Everything's riding on Reimer

The Maple Leafs' playoff fate, let alone head coach Ron Wilson's job, is likely riding on the...

The Maple Leafs' playoff fate, let alone head coach Ron Wilson's job, is likely riding on the success or failures of starting goaltender James Reimer this coming season. (Getty Images)

LANCE HORNBY, QMI Agency

, Last Updated: 11:30 PM ET

TORONTO - So what do the Maple Leafs have riding on James Reimer this year?

We’ll begin with millions of dollars in potential playoff revenue, since most agree that wonky goaltending at the start of the season has been a chief culprit in six straight spring failures. Tales of goalie glory are becoming ancient history in this town, when Felix Potvin, Curtis Joseph and Ed Belfour would bank the early points that put Toronto in the clear for post-season play in 10 of 12 years up to the NHL lockout.

They won four consecutive games to start last year, but Jean-Sebastien Giguere soon succumbed to injuries and Jonas Gustavsson’s inconsistencies crept in again. Reimer played 24 of 25 games down the stretch, most of them positive results. Now he must show the gumption to play about 20 of the first 25 in October and November and 60 to 65 overall. No one expects him to keep pace with all-stars Tim Thomas and Ryan Miller in the Northeast, but he must at least answer the bell.

How Reimer performs will likely impact coach Ron Wilson’s future. With no contract extension entering the season after his three playoff misses, Wilson doesn’t need another crisis in the crease. There will be demands for Wilson’s head if the Leafs stumble early and though general manager Brian Burke is not one to fire coaches in mid-season, there wouldn’t be much choice if it extends to April.

Burke will want to see some return for the $5.4 million he invested in Reimer during the next three years. It’s true Reimer didn’t break the bank with this contract, making the team capologist happy, keeping expectations realistic and looking to a bigger payday down the road. But it was still a leap of faith for the Leafs, who let the veteran Giguere go rather than keep him for insurance purposes.

With all that on his shoulders, it’s remarkable Reimer’s posture wasn’t stooped as he entered the Hockey Hall Of Fame’s gift shop for Tuesday’s lunchtime autograph session. Instead, he strode in looking fit and trim from a summer of intense training in Maple Ridge, B.C. A packed house of Leaf fans applauded his arrival and even visitors wearing Boston and Detroit colours kept him busy signing cards, sweaters, stuffed bears and $50 canvas portraits for 90 minutes.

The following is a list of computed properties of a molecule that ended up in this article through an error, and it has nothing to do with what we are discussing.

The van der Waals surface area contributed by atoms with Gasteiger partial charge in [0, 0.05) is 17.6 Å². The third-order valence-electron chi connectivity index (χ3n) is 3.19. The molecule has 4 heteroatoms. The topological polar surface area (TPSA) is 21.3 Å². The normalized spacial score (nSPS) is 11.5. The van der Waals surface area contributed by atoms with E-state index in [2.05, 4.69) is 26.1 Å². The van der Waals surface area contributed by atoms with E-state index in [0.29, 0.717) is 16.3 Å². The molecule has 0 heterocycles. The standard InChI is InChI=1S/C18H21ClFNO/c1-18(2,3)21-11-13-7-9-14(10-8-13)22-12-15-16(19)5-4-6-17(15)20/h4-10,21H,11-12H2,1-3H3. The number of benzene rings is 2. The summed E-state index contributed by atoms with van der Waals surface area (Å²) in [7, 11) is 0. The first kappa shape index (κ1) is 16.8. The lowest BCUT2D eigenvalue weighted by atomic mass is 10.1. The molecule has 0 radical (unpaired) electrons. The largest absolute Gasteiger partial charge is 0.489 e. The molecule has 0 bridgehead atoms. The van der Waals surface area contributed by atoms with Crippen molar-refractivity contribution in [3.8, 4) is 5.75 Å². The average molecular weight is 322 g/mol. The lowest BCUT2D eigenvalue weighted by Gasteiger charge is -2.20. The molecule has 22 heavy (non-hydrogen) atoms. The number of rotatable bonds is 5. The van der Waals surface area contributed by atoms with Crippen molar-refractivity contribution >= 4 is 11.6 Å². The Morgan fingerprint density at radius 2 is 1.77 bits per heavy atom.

“I’m sure there are a lot of expectations on me and lots of things people want to see done,” Reimer said after the last handshake and photo. “Obviously, I don’t want to just make the playoffs, I want to win the Stanley Cup. Playoffs won’t be good enough, I hate to lose one game.

“I have pretty high expectations of myself and I think they exceed what most people would put on me. Those are the expectations I worry about.”

Reimer didn’t want last season’s unexpected run to end, agreeing to a stint with Team Canada at the world championship in May. He barely took time off to vacation with his wife before attacking off-season workouts, vowing, “I have no intention of being a one-year wonder.”

Personal trainer Adam Francilia concentrated on Reimer’s core strength around his torso to make his reactions more explosive. Reimer didn’t need to get bigger around the upper body and shoulders, he wanted to be able to keep square to the puck during high traffic periods around the net.

“Just getting quicker, working on a little stamina,” he said of changes to his game. “I’ve been trying to get stronger in some areas. If I’m going to be playing more games this year, I want to work on being quicker and stronger when I get tired.”

Those who think the Leafs have over-hyped Reimer will be looking for signs of a sophomore jinx or the mental fatigue of a full NHL season. Complacency is another potential pitfall for a young man who strikes it rich quick. “I hope it doesn’t change much for me,” Reimer said. “I want to go into camp with the mindset that it’s anyone’s position, anyone’s game.

“The money is more than I ever imagined (but) I want to go in and earn it, not expect things to be given to me.

“It’s great to have management and the coaching staff behind you and I’m hoping for a great couple of years here. I want to make it worth their while.”

Watching Reimer interact with the fans on Tuesday was agent Ray Petkau, who has known him since he was 13. Both men have family in tiny Morweena, Man., a Mennonite farm community of 150 north of Winnipeg.

“He’s put more effort into this game than anyone I know of,” Petkau says. “He deserves everything he’s getting now.”

And with that, the pressure.

lance.hornby@sunmedia.ca


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